Sequential Die Marks in the Roman Republican Coinage and the Possibilities of Quantification

By Alice Sharpless

The newest Roman Republican Die Project (RRDP) data release includes seven control-marked issues which are part of the subset of issues which Richard Schaefer has termed ODEC (One Die for Every Control-Mark). These are issues where only one die is produced with any given control mark. Schaefer has given particular attention to these issues because of their potential in helping us test modern statistical methods of quantification, as already addressed in previous posts. For ODEC issues with sequential numerical control marks, Schaefer recognized that the highest control numeral should be equivalent to the original number of dies. Five of the control-marked types in this new data release utilize sequential numerical marks (Fig. 1).

Figure 1. RRC 388/1b with the obverse control mark XXXII. ANS 2002.46.373, 3.85g (Charles Hersh Collection).

With the release of these five types, all republican issues with sequential numerical die marks have now been analyzed in RRDP. This provides us with 18 data sets where the original number of dies is (essentially) a known quantity, against which we can test quantification models. The most utilized statistical model is that of Warren Esty, which he discusses in two papers from 2006 and 2011. Table 1 shows all of the Roman republican numerical control-marked issues with the estimated coverage reflected by specimens in RRDP, the number of observed dies, the estimated number of dies—and a 95% confidence interval—and the highest identified control numeral in RRDP.

Issue & marked dieCoverage (%)Observed diesEstimated dies95% confidence intervalHighest observed die mark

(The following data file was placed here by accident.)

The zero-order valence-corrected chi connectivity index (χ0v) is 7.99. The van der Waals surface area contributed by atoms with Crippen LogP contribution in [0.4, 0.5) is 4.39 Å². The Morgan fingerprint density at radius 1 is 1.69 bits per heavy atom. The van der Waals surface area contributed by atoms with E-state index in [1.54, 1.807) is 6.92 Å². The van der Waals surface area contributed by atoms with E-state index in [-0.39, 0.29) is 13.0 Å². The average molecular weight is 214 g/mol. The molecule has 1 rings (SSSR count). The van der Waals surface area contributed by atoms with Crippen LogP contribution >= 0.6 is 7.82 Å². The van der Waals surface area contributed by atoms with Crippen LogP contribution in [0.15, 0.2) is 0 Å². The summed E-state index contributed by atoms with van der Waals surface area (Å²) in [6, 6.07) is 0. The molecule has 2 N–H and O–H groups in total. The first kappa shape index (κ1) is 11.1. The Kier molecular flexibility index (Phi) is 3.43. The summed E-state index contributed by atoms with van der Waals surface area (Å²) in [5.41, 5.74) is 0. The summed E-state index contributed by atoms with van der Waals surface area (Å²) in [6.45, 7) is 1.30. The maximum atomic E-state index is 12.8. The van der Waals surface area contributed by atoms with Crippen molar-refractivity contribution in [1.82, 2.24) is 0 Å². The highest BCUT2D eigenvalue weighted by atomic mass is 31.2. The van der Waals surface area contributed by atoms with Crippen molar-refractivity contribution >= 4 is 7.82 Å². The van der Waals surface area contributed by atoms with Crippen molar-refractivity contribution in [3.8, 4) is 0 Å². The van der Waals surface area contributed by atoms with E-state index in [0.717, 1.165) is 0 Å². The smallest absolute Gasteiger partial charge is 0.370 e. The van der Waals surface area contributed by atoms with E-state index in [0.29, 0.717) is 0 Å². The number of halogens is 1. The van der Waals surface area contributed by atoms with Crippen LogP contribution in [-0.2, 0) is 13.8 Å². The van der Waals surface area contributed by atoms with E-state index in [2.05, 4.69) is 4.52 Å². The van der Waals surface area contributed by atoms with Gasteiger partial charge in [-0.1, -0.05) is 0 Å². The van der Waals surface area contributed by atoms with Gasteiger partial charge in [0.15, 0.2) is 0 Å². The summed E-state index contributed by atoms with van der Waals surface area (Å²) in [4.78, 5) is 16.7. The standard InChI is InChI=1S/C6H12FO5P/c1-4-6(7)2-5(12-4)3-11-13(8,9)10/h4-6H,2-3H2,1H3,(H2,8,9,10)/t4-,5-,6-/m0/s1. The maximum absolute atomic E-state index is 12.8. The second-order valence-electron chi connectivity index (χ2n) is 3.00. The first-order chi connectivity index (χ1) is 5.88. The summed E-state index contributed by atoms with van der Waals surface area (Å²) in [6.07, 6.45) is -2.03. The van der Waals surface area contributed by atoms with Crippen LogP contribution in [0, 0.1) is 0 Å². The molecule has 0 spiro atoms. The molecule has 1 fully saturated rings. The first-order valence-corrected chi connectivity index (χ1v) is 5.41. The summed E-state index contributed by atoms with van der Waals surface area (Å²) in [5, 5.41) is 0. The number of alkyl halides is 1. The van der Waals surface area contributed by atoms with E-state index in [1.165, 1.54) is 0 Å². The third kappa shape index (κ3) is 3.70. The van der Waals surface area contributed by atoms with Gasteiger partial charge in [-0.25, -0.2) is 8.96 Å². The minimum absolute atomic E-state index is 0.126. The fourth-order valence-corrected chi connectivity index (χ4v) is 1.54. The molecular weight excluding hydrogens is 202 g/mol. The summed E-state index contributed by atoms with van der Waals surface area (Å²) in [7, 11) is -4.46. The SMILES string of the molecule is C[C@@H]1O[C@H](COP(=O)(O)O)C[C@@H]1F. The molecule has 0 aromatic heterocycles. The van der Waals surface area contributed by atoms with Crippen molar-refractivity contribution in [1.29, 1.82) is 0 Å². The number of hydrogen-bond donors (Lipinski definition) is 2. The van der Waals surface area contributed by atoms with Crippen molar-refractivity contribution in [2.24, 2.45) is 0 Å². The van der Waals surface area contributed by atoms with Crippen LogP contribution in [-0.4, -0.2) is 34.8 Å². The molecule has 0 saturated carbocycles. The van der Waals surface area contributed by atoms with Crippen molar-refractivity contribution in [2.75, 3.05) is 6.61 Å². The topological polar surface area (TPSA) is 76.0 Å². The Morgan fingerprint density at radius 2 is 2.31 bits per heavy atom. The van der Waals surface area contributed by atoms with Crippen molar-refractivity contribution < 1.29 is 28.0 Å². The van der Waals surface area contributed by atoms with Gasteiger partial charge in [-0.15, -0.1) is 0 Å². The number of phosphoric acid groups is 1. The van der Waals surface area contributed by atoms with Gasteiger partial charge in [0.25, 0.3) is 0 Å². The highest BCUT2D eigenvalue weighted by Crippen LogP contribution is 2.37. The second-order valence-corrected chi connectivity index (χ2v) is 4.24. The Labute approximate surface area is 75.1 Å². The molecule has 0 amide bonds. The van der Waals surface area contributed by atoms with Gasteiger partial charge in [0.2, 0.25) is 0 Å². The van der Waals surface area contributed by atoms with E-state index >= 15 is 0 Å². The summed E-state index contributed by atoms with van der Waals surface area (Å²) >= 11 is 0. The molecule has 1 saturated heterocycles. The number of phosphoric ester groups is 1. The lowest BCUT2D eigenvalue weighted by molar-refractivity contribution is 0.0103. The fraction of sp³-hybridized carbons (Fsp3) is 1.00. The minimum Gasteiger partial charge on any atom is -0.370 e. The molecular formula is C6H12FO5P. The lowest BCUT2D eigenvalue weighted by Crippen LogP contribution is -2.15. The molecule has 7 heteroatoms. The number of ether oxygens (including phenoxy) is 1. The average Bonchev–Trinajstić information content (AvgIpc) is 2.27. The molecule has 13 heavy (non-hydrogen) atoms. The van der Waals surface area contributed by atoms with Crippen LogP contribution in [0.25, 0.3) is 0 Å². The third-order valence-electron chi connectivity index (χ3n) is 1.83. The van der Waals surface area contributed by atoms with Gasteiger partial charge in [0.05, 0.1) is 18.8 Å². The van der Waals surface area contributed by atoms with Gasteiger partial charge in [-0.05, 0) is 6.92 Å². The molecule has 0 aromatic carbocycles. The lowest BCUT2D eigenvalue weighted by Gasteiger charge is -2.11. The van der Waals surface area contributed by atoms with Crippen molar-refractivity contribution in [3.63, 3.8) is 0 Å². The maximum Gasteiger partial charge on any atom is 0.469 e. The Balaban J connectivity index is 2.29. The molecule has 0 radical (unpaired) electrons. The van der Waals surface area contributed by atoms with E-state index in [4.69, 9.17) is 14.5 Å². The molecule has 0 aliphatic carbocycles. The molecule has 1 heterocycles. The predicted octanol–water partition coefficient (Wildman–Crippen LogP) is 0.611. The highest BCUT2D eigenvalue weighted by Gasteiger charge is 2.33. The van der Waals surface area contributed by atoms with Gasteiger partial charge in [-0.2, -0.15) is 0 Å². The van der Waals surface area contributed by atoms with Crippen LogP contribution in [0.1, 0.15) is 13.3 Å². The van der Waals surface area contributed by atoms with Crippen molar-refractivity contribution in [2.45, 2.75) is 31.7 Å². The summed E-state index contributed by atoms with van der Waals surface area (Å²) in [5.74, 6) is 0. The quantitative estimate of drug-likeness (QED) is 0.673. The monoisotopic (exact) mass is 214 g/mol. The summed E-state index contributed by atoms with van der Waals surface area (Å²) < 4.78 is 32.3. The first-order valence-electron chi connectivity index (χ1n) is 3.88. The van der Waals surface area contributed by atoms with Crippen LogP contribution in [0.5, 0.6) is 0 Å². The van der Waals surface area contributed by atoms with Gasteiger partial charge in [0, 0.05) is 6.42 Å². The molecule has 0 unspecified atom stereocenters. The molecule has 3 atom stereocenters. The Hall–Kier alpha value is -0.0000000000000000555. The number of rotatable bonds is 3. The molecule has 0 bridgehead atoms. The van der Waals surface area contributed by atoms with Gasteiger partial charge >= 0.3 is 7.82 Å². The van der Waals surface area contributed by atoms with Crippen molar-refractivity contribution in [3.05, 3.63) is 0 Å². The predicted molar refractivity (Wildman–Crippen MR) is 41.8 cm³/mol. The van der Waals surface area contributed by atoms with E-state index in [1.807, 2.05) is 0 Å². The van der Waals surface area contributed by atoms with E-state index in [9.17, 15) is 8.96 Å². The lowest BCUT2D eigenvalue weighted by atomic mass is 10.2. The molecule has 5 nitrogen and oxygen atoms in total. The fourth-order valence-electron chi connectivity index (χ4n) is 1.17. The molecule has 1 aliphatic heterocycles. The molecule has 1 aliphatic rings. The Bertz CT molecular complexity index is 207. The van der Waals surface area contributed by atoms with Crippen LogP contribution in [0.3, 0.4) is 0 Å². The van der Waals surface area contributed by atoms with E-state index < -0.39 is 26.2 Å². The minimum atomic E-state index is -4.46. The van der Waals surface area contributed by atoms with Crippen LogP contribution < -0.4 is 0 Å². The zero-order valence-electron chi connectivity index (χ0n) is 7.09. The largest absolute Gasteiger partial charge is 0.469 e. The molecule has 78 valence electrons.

357/1a obv99262826-30XXVI (26)*
357/1b obv99215236231-241CCXXVIIII (229)
360/1 rev96.3139170161-179CLI (151)
361/1 rev98.4412475466-484C̣C̣C̣C̣LX̣X̣X̣ṾỊỊỊ (488?)
366/4 rev98.7394239-45XXXXVIII (48)
367** rev97172016-23XX̣X / VI (36?)
378/1 obv99.5140148145-151CLI (151)
378/1 rev99.5141150147-153CLI (151)
385/4 rev99798784-90ΠΕ (85)
388/1b obv99101112109-115CV (105)
390/2 obv99.2758279-85LXXVI (76)
391/1b obv100998-10VIIII (9)
391/2 rev96.6212522-28XXX (30)
392/1a obv98.3768985-93LXXV (75)
392/1b rev96.5106136130-142CXX (120)
395/1 rev98.3445148-54XXXXII (42)
398/1 rev98.89109-11VIII (8)
383/1 rev97.8291348340-357CLXX (170) and A·CXXVIIII (A129)
Table 1. Estimated die counts (Esty 2011) for ODEC issues with sequential control marks compared to the highest observed control marks; the last entry is only partially ODEC. *There are two dies with control marks CXV (115) and CXXXXVII (147) but these outliers are probably imitations. **See author’s earlier blog post on the control marks of RRC 367.

RRC 383/1 is isolated at the bottom of table 1 because it is unique in being only partially ODEC. This large issue has two groups of control marks: numbers alone and numbers preceded by the letter A (possibly for alter—“another”). The highest numerals in each case are CLXX (170) and A·CXXVIIII (A129); considered alone these suggest an original total of 299 dies. However, Schaefer’s die archive shows that in the “A series” numbers up to about A·XXXVI (A36) were actually used on two dies (Fig. 2). This would predict an original total of 335 dies, much closer to the number estimated by Esty’s formulae.

Figure 2. Two specimens of RRC 383/1 with the same reverse control mark (A·V) but different reverse dies. Above: British Museum 1843,0116.490, 4.02g. Below: Bibliothèque nationale de France REP-8388, 3.79g.

All of the issues in table 1 have an estimated coverage over 96%. When we compare Esty’s estimated range of dies to the highest observed control numeral, we can see that overall the estimated die counts are close to what we would expect from the highest preserved control numeral. In six cases, the highest attested control numeral falls within the confidence interval. In eight cases, Esty’s formulae predict an estimated number of dies slightly above the highest attested control numeral. This makes sense since there are almost always some accidental duplications of a few control marks, even in small issues like 398/1 which has nine observed dies but only eight different control marks (Fig. 3).